This is one of a series of posts about local men named on the Keighley Union Workhouse roll of honour.
Named on the Keighley Union Workhouse roll of honour as Buckle, George Henry. We believe that this man was George Henry Buckley, as we have found no other man of this name who could fit the bill.
Corporal, D Company, 1/6th Battalion, Duke of Wellington's West Riding Regiment. Service number: 1473, later 265061.
George was born on September 17 1893 and baptised 7 years later at St Andrew's Church, Keighley. His parents were Ramsden (a mechanic), and Emma Buckley and they lived on Hainworth Lane. At the age of 7 in 1901 he had moved to 8, Ebenezer Place, Keighley with his parents, two sisters and a brother. Ramsden had changed jobs to become a cloth weft worker.
The family had moved to 16, Hainworth Lane in 1911 and his father had changed jobs again to become a grocer in his own shop and George at 17 was a doffer in worsted yarn spinning.
At the outbreak of war he enlisted with the 6th Battalion Duke of Wellington's West Riding Regiment and is recorded in Keighley Town Clerk's enlistment records. He trained for several months and left Folkestone for Boulogne in France with the 1st, 6th Battalion West Riding Regiment on April 14, 1915 and arriving early in the morning the next day. He served with this battalion for the entire war and was relatively unscathed until March 17, 1918 when he was wounded in battle:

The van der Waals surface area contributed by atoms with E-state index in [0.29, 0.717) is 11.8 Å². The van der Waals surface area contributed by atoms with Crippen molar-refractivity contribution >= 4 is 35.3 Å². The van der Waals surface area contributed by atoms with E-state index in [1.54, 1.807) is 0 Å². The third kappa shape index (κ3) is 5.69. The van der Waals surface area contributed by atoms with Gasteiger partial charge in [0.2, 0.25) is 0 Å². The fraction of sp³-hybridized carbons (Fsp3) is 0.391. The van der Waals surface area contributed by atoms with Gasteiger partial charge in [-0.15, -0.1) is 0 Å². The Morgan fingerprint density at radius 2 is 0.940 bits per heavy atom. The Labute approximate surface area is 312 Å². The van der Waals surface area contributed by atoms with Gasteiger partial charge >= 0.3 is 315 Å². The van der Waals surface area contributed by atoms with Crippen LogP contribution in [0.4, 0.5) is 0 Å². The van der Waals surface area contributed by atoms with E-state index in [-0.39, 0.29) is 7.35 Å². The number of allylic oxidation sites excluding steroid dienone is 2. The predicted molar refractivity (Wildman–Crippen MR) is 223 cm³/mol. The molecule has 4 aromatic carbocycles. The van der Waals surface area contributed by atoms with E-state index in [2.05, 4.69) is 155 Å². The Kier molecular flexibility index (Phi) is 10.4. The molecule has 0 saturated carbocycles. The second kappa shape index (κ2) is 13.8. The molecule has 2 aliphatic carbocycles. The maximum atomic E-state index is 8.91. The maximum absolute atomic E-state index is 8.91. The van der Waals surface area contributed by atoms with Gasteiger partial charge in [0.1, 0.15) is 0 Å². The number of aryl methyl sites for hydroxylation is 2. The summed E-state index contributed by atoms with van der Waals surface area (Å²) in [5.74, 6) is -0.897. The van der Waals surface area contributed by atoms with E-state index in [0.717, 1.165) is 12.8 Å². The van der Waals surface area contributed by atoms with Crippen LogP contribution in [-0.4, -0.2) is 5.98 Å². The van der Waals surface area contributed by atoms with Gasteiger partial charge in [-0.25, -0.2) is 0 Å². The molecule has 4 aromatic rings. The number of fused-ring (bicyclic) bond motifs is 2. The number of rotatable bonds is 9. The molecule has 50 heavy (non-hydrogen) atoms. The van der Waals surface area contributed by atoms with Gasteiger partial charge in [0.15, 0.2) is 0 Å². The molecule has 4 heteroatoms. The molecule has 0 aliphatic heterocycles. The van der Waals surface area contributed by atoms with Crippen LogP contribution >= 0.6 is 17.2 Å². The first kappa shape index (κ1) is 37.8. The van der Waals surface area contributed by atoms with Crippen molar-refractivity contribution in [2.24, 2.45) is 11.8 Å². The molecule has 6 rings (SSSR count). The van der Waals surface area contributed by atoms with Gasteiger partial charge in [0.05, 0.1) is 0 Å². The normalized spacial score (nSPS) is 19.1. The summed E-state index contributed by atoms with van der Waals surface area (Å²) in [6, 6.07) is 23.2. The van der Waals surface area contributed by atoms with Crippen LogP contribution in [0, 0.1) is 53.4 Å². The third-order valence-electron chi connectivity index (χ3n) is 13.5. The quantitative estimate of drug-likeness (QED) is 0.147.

1/6th Battalion West Riding Regiment war diary entry for March 1918:
YPRES. 17th. JUDGE SECTOR (in trenches from 10th March): After heavy shelling of front & support lines, enemy attempted to enter trenches on C Coy front. He was driven off by our rifle fire & it is believed that several casualties were inflicted. 3 rifles & a "pork pie" cap were found in front of our line next morning. Casualties – Four men killed. Thirteen men wounded, including: No. 265061 Cpl Buckley, G.H. (D Coy).
Keighley News March 30, 1918 page 3:
Corporal G. H. Buckley, West Riding Regiment, son of Mr and Mrs Buckley, of 15, Hainworth Lane, Keighley, is in a hospital in France suffering from wounds which have necessitated the amputation of the right leg just below the knee. Before enlistment he was employed at Grove Mills, Ingrow, and was connected with the Ingrow Congregational Mission. His brother Morris was killed in November last.
George was discharged from the Army with the Silver War Badge in October 1918, just a few weeks before the armistice. The badge showed he was wounded in the service of his country.
George married Maud Baker at St Mary's Church, Eastwood in Keighley on March 31, 1923. George was a spinning overlooker (not a bad job for a man with a missing leg) he was living at 16, Hainworth Lane at Ingrow and Maud was living at 222, Sunnydale View, Thwaites Brow, Keighley. They were both aged 29.
George died at the age of 64 in 1957.
England and Wales, Civil Registration Birth Index, 1837-1915
West Yorkshire, England, Church of England Births and Baptisms, 1813-1910
1901 England Census
1911 England Census
UK, World War I Service Medal and Award Rolls, 1914-1920
Keighley News archives at Keighley Library
Duke of Wellington's West Riding Regiment war diary WO95 2801-4
Keighley Union Workhouse roll of honour held at Cliffe Castle Museum, Keighley.